"Doriot learned how to become a venture capitalist during the war," Doriot's biographer Spencer E. Ante notes, "for it was through World War II that he underwent the most significant metamorphosis of his life, transforming himself from a professor of business into a world-class builder of innovative new enterprises." Doriot's understanding of the risks and rewards of investing in new technologies stemmed in part from his wartime experiences and would serve him well in the decades to come.
How Did He Get His Title
In 1946, after the war was ended, Doriot came back and founded the American Research and Development Corporation (“ARDC”), one of the first two venture capital firms in the country (and possibly ever). The purpose of ARDC was to encourage private sector investment into companies that were started by US soldiers coming home from the war. ARDC was partially funded by the United States Government.
ARDC benefited from the rapid advancement in technology that was spurred on by wartime needs and investment by the United States government. This, coupled with the booming post-war economy, led to an environment ripe for investment in new technologies and industries. Prior to ARDC, “startup” companies were mostly funded by wealthy angel investors and family funds. However, ARDC set the precedent that institutional capital could also invest in small, high growth businesses.
ARDC initially started out poorly, experiencing losses early on in the fund’s history. However, due to the long-term investment horizon of Doriot and a solid group of investments, the Company was able to succeed and achieve a steady stream of success starting in 1955.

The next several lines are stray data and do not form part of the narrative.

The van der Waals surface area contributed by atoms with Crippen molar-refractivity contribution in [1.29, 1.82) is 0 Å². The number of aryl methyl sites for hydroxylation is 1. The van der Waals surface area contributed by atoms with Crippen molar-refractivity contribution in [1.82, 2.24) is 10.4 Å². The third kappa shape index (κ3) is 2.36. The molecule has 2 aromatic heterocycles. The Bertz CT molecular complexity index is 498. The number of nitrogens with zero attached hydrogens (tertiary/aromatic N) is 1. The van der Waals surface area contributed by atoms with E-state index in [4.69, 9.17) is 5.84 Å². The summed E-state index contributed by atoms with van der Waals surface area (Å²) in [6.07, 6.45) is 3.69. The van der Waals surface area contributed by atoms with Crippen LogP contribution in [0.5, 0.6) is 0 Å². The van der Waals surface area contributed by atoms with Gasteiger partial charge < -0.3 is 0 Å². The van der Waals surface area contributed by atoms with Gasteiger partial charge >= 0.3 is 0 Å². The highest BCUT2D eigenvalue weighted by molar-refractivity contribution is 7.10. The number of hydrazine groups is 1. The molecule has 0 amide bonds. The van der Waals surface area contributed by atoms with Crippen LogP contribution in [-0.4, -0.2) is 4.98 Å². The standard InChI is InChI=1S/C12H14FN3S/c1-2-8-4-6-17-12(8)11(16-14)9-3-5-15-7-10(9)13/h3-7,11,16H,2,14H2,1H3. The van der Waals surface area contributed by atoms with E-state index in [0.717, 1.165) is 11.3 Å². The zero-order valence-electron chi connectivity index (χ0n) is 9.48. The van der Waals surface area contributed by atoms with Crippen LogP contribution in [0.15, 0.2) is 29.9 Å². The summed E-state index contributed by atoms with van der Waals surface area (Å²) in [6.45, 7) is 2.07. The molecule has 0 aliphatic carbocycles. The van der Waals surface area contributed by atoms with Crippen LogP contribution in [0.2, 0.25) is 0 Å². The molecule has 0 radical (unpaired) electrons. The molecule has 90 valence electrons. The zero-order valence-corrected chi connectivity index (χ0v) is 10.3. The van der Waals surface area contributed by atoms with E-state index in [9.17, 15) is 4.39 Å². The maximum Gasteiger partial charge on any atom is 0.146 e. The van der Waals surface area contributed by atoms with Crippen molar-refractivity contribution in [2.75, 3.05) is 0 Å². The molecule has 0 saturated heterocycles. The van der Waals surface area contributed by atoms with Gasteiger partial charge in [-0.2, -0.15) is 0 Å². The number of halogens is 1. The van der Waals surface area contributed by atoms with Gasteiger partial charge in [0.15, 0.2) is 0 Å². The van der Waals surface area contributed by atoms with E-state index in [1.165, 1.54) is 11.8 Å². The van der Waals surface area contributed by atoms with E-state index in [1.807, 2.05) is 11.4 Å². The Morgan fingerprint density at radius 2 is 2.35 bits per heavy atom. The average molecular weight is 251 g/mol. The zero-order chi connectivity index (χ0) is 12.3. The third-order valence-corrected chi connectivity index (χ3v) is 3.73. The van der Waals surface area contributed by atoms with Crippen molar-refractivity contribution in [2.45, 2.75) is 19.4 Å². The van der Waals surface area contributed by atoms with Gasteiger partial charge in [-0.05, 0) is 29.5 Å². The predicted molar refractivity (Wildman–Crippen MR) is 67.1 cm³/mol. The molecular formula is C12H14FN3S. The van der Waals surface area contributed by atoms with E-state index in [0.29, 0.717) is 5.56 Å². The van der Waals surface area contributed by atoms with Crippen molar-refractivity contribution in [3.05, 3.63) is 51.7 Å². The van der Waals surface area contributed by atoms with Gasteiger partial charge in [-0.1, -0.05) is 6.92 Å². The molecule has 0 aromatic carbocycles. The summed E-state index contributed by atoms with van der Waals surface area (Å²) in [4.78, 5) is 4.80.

Doriot benefited from having a wonderful team that started ARDC with him, a group that includes academics from Harvard and MIT, bankers, and traditional investors. ARDC also relied on some technical consultants who were more well-versed in areas such as aeronautics and chemical engineering. Doriot’s connection to HBS and his continuing teaching career there also opened ARDC up to a strong network of entrepreneurs and business-minds.
ARDC’s most notable achievement as investors was Digital Equipment Corporation (“DEC”). In 1957, ARD offered the two founders of DEC $70,000 in equity financing for a 70% share and an additional loan of $30,000. This investment was made after the founders wrote a four page business plan and a nine page proposal. Their proposal was to build computer circuit boards, a rather radical idea, since computers were still very much in their infancy. The rest of the investment community had shunned computer-related technology, but Doriot and ARDC saw the massive potential. The Company eventually became the second largest computer company and by 1966, it went public with a market capitalization of $38 million. This exit represented a 500x cash-on-cash return.